strcains,

That melts or ere it touches them. I know Will this pulse throbo-this heart leap to the swell Small merey lives in that expressive eye,

Of joy-fraught tenderness; emotions sweet Full of all malice and too cruel fraud.

Of youth in its first glow of hope and trust : I ne'er did hope reprieve from such as thou, Never-0, never more! Life's bitter knell. Who lack'st the human touch within thy heart O Heav'n, through this great anguish bear me up! That links the common brotherhood of flesh! By the blood-drops of lone Gethsemane; Thy dark profession has chang'd nature's self. By the deep woe that hung on Calvary, 0, black-brow'd Sophist; 0, most evil rules, Father and Saviour, 0, thy mercy pour That bind the priest to his all loveless lot;

On this poor sinful head! Dread Golgotha (Nay I will speak), that rashly do forbid

Spreads out before my fix'd bewilder'd sight-Sweet tie of wife to outcast such as these,

Darkness and torture, and the obnoxious grave! And thus ye sour, all cruelty to woo

[Falls in a stupor, ending in sleep.] Is your delight and recreative joy;

Con. 0, brother, let us leave him to refresh
Thence burning Autos and pale victims, like That lacerated heart; poor wounded deer,
The one who is before ye!

That for short space forgets the hunter's shout
Father Ig.

Tears drop down And his approaching end. For thy depravity, O heartless youth!

Father Ig.

What heresy La Barre. Yea, hypocrite, the crocodile's false Is this, from priestly lips like thine ? For shame! tears!

Out on thy weakness for this Godless youth ! Father Ty. Peace! or I'll strike thce on thy Con. [Bending over La Barre.) Poor boy! recreant mouth !

May-be thou hast a mother, who La Barre. Ay, 'twill become thy calling to the Will weep hot tears of hopeless agony. life!

[Touching him.] Thy brow is burning, coal-like, Father Ig. Audacious! In short space thy boast

to the touch, ful mien

And thy poor fingers ice—this trembling hand. Will be exchang'd for abject humbleness

I would that thou wert in thy lowly grave; When the sharp knife shall prove

For then thy sufferings sad would all be o'er. La Barre.

What demons men,

But now---In fair Religion's garb, can haply turn !

Father Ig. Out on such mawkish pity! Fool, Bat for Heav'n's sake—that Heav'n ye so traduce- To whimper over the young viper's fate. Go; leave me to myself, to commune with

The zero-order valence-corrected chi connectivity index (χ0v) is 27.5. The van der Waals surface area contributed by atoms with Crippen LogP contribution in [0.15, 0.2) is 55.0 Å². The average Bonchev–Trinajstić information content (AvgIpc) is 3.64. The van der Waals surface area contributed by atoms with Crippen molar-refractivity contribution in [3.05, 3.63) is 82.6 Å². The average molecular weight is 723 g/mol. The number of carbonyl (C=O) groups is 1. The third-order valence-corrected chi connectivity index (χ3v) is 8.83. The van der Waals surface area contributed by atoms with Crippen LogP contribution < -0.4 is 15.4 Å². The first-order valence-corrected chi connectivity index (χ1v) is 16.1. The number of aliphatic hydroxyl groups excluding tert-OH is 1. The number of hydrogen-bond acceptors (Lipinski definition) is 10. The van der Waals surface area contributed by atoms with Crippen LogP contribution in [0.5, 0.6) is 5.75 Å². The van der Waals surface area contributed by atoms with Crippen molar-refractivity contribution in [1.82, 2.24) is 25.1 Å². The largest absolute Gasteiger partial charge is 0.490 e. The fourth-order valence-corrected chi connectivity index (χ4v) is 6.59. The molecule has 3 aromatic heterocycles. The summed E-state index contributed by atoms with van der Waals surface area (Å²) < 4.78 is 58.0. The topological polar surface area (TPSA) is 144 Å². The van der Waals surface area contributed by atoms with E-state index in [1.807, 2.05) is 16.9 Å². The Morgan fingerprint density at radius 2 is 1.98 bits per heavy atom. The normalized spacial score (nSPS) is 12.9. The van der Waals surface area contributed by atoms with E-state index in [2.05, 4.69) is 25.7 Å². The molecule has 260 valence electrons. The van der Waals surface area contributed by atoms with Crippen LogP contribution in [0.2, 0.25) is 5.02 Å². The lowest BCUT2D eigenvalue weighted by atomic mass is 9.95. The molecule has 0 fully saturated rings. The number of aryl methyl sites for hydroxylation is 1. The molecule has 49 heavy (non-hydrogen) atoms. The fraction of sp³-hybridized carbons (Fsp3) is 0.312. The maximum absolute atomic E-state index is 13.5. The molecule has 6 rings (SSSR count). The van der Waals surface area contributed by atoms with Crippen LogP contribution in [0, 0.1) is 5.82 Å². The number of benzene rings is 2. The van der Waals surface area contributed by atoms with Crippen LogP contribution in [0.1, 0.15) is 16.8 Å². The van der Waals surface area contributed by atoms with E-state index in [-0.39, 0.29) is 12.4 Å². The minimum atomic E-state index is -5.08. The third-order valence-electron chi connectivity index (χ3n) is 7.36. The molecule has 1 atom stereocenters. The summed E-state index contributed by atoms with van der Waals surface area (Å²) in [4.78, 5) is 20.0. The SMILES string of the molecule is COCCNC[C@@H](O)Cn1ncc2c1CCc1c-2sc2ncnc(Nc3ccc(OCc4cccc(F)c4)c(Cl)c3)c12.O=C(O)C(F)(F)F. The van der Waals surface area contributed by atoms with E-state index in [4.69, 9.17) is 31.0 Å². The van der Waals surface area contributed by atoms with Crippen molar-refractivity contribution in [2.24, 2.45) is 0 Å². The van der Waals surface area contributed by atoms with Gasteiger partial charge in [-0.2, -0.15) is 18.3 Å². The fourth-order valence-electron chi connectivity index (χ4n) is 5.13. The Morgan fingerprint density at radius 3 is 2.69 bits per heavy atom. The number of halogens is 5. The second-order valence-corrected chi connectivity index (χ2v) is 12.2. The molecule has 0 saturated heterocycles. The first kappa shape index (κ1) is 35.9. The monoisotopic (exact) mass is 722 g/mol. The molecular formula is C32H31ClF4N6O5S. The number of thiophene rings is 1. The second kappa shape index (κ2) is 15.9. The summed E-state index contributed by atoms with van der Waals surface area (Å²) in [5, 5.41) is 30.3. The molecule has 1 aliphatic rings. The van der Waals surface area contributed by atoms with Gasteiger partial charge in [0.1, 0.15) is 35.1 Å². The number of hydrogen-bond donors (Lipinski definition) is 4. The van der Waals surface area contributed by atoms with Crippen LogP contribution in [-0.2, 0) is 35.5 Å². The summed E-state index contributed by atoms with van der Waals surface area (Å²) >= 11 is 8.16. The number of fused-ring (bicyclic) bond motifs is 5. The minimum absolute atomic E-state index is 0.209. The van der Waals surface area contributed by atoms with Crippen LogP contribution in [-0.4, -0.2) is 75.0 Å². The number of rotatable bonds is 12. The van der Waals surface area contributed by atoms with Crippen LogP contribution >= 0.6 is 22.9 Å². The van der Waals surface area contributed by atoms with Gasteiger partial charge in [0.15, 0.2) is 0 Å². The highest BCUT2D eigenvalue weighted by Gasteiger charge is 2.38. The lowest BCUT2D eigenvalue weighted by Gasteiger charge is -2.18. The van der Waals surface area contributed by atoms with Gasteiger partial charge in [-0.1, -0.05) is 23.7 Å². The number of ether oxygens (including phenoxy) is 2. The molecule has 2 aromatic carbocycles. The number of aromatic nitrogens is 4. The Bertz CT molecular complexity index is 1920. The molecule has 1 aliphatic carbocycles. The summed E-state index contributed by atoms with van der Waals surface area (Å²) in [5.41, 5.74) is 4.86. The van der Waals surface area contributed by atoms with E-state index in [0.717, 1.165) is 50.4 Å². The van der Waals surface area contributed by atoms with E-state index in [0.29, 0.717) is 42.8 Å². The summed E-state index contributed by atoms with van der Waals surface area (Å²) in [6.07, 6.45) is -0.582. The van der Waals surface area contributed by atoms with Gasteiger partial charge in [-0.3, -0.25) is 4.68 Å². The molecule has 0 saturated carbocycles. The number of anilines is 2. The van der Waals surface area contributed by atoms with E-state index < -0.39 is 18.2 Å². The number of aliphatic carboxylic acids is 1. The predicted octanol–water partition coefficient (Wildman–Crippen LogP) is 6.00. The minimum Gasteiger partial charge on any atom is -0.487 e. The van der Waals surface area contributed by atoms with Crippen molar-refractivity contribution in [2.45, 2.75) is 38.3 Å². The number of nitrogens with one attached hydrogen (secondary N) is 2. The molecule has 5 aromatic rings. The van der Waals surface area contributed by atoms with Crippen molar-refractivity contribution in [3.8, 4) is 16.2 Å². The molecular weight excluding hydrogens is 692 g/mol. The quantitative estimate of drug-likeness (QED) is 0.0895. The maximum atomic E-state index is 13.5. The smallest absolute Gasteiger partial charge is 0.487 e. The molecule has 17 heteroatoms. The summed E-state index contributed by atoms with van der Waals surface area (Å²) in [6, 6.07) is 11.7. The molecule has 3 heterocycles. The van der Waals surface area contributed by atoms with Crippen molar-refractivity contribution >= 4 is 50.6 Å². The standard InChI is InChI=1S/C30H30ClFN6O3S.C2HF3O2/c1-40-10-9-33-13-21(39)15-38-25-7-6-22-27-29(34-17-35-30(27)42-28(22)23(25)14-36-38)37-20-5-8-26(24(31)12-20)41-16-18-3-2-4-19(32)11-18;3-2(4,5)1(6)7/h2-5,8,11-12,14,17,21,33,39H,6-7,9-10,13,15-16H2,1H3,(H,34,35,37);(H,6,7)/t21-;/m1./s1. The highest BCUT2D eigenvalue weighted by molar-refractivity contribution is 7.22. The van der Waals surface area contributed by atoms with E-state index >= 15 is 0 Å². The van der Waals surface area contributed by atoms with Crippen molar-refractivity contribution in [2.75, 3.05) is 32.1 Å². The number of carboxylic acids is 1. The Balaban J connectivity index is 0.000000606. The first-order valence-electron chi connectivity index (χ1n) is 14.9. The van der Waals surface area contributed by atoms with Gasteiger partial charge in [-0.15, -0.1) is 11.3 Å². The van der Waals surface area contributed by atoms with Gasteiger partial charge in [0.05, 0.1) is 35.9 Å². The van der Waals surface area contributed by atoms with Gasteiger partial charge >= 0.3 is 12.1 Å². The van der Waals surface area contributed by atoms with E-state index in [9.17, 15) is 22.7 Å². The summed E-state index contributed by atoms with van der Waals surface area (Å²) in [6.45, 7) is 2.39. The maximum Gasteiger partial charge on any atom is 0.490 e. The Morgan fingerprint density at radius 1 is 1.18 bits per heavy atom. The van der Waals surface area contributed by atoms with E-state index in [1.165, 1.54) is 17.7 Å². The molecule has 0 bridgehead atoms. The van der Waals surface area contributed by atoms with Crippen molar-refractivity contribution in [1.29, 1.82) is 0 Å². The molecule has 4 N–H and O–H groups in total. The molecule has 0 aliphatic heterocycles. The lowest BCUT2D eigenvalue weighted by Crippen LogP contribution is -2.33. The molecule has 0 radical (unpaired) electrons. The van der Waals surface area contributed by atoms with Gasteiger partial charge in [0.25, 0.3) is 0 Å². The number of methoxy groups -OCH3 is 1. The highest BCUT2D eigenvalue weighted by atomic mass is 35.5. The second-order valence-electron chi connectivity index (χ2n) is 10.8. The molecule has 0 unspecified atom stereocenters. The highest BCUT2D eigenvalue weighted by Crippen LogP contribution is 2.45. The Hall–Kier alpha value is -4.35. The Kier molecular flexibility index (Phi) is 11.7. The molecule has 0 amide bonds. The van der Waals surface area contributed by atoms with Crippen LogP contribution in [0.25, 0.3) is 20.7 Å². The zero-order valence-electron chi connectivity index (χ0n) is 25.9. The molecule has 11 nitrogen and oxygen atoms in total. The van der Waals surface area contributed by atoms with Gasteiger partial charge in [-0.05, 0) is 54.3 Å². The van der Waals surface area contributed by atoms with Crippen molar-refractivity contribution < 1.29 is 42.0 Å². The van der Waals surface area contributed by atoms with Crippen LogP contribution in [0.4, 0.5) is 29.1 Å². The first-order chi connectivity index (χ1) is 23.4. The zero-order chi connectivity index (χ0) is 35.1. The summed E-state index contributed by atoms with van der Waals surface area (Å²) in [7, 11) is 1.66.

Go, crush these idle feelings from thy heart, The thoughts ye cannot curb or penetrate.

And not disgrace thy calling by such acts ! I will not answer more--it wearies me;

Con. Brother, thou may'st be right; but I have And I am wearied both in frame and mind,

still And fain would seek repose to gather strength Some fell misgivings, in this fearful case, For that dark hour of coming agony

Whether humanity is not disgrac'd I must endure! [Throws himself down.] Never~ In the harsh sentence that was pass'd on this 0, never more

Alas! though erring, most unhappy youth!

over the

WOOD LA N D T A L K.

(FROM THE GERMAN OF PUTLITZ.)

(Concluded from page 78.) THE WOODLAND BROOK.

very

hunter there steals a gently pleasa

ing awe, which bids him forget awhile his sport, The Pine-tree had closed its tale with the dise and sink down on the grass, a sharer in the heartening and somewhat dubious prospect of a general repose. 'Tis then that prattling brookcontinuation ; his last words had died softly lets tell the flowers their tale, as ours does away, and over the whole forest there fell a deep now: repose. One sound alone was heard amid the “ Know any of you whence I spring, or solemn stillness—the plashing against rock and where my fountain-head, as one may know it root, in broken murmurs, of the Brook, that of the opener meadow stream? It flows forth ceaseless pendulum of the woods. And as it to the light at once, a tiny rill, over a rock, or went gurgling on-now brightly glittering in the down a hill side, growing wider and wider, till sunbeams, now dark with the shadow of cloud the short clothing of grasses will no longer conand forest-while the reflected images were tent it--fondly as they stretch to embrace it with borne trembling on its surface, its unformed their slender stems—but it must needs don the tones began to shape themselves into words ; reed's stiff stays, with thin growing tufts, or and unsolicited, though gladly listened to, by dusky buttons. Of the mountain torrent, too, Leaf and Flower, the Brook unfolded its his- the origin is known. On its summit lies the tory.